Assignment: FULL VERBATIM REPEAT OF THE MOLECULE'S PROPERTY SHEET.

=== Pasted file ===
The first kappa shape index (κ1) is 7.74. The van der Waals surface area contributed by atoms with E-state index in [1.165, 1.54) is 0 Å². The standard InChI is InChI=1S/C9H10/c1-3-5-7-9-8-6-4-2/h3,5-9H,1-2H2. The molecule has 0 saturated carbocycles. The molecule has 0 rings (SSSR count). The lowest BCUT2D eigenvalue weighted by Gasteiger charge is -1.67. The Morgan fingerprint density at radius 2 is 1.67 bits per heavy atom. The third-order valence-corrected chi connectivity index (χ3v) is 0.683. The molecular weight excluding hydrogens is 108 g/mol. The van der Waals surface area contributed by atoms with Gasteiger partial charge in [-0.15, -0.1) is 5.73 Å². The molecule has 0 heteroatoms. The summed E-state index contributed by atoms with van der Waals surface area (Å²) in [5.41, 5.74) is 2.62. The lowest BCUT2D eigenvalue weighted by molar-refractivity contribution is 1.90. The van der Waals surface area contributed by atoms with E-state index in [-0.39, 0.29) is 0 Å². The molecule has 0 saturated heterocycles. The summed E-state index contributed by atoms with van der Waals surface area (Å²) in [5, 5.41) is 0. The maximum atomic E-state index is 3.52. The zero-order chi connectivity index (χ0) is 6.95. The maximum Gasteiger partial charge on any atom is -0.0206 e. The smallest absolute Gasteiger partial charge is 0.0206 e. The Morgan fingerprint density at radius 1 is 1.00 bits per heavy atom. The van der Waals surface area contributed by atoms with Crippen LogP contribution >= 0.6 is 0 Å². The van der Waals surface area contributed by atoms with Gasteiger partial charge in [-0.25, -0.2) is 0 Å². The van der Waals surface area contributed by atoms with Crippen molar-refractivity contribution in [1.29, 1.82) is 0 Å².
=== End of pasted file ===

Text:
The first kappa shape index (κ1) is 7.74. The van der Waals surface area contributed by atoms with E-state index in [1.165, 1.54) is 0 Å². The standard InChI is InChI=1S/C9H10/c1-3-5-7-9-8-6-4-2/h3,5-9H,1-2H2. The molecule has 0 saturated carbocycles. The molecule has 0 rings (SSSR count). The lowest BCUT2D eigenvalue weighted by Gasteiger charge is -1.67. The Morgan fingerprint density at radius 2 is 1.67 bits per heavy atom. The third-order valence-corrected chi connectivity index (χ3v) is 0.683. The molecular weight excluding hydrogens is 108 g/mol. The van der Waals surface area contributed by atoms with Gasteiger partial charge in [-0.15, -0.1) is 5.73 Å². The molecule has 0 heteroatoms. The summed E-state index contributed by atoms with van der Waals surface area (Å²) in [5.41, 5.74) is 2.62. The lowest BCUT2D eigenvalue weighted by molar-refractivity contribution is 1.90. The van der Waals surface area contributed by atoms with E-state index in [-0.39, 0.29) is 0 Å². The molecule has 0 saturated heterocycles. The summed E-state index contributed by atoms with van der Waals surface area (Å²) in [5, 5.41) is 0. The maximum atomic E-state index is 3.52. The zero-order chi connectivity index (χ0) is 6.95. The maximum Gasteiger partial charge on any atom is -0.0206 e. The smallest absolute Gasteiger partial charge is 0.0206 e. The Morgan fingerprint density at radius 1 is 1.00 bits per heavy atom. The van der Waals surface area contributed by atoms with Crippen LogP contribution >= 0.6 is 0 Å². The van der Waals surface area contributed by atoms with Gasteiger partial charge in [-0.25, -0.2) is 0 Å². The van der Waals surface area contributed by atoms with Crippen molar-refractivity contribution in [1.29, 1.82) is 0 Å².